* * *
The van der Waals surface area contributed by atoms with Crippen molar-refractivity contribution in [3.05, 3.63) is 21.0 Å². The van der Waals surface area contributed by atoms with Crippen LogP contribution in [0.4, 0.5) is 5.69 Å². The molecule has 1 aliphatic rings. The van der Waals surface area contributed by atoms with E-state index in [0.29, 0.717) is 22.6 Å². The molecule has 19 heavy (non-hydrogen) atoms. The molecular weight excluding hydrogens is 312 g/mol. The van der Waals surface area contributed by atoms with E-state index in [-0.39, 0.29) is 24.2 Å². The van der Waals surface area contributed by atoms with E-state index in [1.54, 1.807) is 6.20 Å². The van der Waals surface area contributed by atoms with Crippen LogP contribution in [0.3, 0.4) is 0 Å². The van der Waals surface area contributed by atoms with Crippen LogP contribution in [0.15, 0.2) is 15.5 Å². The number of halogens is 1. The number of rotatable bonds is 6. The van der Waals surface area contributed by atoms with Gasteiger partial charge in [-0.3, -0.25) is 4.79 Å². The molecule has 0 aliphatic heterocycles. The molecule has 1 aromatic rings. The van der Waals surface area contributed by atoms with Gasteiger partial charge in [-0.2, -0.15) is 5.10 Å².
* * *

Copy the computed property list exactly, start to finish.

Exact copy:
The van der Waals surface area contributed by atoms with Crippen molar-refractivity contribution in [3.05, 3.63) is 21.0 Å². The van der Waals surface area contributed by atoms with Crippen LogP contribution in [0.4, 0.5) is 5.69 Å². The molecule has 1 aliphatic rings. The van der Waals surface area contributed by atoms with E-state index in [0.29, 0.717) is 22.6 Å². The molecule has 19 heavy (non-hydrogen) atoms. The molecular weight excluding hydrogens is 312 g/mol. The van der Waals surface area contributed by atoms with E-state index in [-0.39, 0.29) is 24.2 Å². The van der Waals surface area contributed by atoms with E-state index in [1.54, 1.807) is 6.20 Å². The van der Waals surface area contributed by atoms with Crippen LogP contribution in [0.3, 0.4) is 0 Å². The van der Waals surface area contributed by atoms with Crippen LogP contribution in [0.15, 0.2) is 15.5 Å². The number of halogens is 1. The number of rotatable bonds is 6. The van der Waals surface area contributed by atoms with Gasteiger partial charge in [-0.3, -0.25) is 4.79 Å². The molecule has 0 aliphatic heterocycles. The molecule has 1 aromatic rings. The van der Waals surface area contributed by atoms with Gasteiger partial charge in [-0.2, -0.15) is 5.10 Å².